Diamond Information Diamond Information

We created these pages to help you understand and learn how to select and purchase your diamond. It contains some of the basic information you should know before buying diamonds. It will not make you an expert, but it will assist you in becoming more familiar with the everyday diamond terminology and in making a more educated decision.

Some History

In 1477 AD, Archduke Maximilian of Austria presented a diamond ring to Mary of Burgundy as a sign of their engagement. He put it on the third finger of her left hand, the finger believed by ancient Egyptians to have a vein that led directly to the heart. She accepted his proposal and the diamond engagement ring was born.

What are some tips for choosing the best diamond?

The key to buying diamonds is to buy what you like the best. The best condition for viewing diamonds is with the face up and with varying amounts of light. More light will give you more sparkle (also known as “Fire”), but low indirect light will show you how well the diamond transforms in even the tiniest amount of light. Cup a diamond, either loose or mounted, in your hands. You'll be amazed.

Besides cut, color, clarity and carat weight, there are rarity factors that affect a diamonds value. White is rarer than tinted, clean is rarer than included, and big is rarer than small. Consider your budget when selecting gems with more rare grades. In the end, choose the diamond that pleases you the most.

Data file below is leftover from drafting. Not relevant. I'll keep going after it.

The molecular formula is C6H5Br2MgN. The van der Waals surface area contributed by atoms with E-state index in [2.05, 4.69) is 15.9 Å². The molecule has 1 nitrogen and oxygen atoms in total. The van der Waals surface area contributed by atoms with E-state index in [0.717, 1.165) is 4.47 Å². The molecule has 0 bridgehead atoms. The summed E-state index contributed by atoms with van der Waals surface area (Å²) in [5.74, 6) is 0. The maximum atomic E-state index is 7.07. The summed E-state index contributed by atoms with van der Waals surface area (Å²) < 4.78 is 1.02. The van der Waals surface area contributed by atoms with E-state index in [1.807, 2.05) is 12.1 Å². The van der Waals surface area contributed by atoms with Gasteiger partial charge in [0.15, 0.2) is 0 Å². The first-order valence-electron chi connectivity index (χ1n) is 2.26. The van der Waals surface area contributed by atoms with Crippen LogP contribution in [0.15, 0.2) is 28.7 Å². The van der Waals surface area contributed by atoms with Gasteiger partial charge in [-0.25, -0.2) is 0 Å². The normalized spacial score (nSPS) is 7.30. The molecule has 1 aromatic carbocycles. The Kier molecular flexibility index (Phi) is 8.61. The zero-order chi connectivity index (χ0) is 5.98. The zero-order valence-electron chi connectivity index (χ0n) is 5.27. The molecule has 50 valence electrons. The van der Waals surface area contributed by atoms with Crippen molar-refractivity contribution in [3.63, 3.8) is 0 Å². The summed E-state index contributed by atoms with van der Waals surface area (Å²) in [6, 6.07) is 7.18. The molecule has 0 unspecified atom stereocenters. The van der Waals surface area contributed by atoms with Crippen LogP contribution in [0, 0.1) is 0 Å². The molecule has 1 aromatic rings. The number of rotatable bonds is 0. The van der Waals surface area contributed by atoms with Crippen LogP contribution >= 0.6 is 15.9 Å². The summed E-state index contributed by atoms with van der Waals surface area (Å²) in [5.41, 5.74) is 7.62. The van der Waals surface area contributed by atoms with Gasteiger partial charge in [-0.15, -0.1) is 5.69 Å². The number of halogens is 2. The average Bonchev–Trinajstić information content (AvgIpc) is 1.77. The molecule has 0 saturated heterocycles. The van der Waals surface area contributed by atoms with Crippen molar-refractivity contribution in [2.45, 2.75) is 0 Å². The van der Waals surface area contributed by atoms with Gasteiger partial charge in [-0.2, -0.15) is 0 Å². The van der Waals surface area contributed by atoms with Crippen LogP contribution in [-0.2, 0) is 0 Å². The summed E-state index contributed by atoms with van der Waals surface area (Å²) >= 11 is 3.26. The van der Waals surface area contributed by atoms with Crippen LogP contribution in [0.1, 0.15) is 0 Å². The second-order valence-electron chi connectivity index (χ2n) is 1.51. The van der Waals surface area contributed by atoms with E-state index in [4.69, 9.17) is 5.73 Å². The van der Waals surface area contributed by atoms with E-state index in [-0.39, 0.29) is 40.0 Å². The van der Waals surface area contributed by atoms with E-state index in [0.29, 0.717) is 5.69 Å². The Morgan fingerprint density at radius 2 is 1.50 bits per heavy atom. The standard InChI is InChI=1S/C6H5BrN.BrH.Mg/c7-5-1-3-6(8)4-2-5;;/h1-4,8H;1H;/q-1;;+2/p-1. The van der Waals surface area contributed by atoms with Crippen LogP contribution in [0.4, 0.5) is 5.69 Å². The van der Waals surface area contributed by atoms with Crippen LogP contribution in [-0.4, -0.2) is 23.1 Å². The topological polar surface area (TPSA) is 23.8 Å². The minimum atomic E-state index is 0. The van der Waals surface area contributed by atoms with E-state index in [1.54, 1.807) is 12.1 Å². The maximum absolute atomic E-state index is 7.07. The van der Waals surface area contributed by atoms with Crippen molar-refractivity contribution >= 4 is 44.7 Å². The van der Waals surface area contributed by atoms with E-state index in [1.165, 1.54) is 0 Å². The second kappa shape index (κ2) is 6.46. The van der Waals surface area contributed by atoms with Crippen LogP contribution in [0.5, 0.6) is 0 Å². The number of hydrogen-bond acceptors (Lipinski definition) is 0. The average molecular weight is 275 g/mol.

A gemstone is composed of pure carbon. Diamonds are the hardest of all known substances, but they are not indestructible. Care should be used when storing diamonds because they can scratch other gemstones in a jewelry box and can damage other diamonds by impacting against them.


How to Care for Your Diamond

Hand lotions, hair styling products and everyday grime can leave a mark on your diamond that keeps it from sparkling. Those materials can even accumulate into a thick layer of gunk on the back of the stone if you wait too long between cleanings. Diamonds are the hardest substance known, but coatings and other materials used to enhance them can sometimes be removed by harsh cleansers and vigorous scrubbing, making it even more important to clean the gems with care.

Gentle & Effective Cleaning tips for All Diamonds

1. Soak your diamond jewelry in a warm solution of mild liquid detergent and water. Ivory dishwashing liquid is a good choice, but any other mild detergent is fine.
2. Use a soft brush if necessary to remove dirt. Soft is the word—don't use a brush with bristles that are stiff enough to scratch your jewelry's metal setting.
3. Swish the jewelry around in the solution, and then rinse it thoroughly in warm water. Close the drain or put the jewelry in a strainer to keep from losing it!
4. Dry the jewelry with a lint-free cloth.

If Your Ring Contains Other Gemstones

The method you use to clean any piece of jewelry must protect its weakest element. If your setting includes other gems, use a cleaning method that is suitable for the less durable stones.

Points to Remember

- Don't let your diamond come into contact with chlorine bleach when you're doing housework. It won't harm the diamond, but it can pit or discolor the mounting.
- Diamonds need care to keep them at their brilliant best.
- Don't wear your diamond when you're doing rough work. Even though a diamond is durable, it can be chipped by a hard blow along its grain.
- Don't jumble your diamond pieces in a drawer or jewelry case. Diamonds can scratch each other and also scratch other jewelry.


We suggest that you store your diamond jewelry in individual jewelry cases, soft cloth pouches or in separate compartments in your jewelry box. Diamonds which are improperly stored can damage and scratch each other.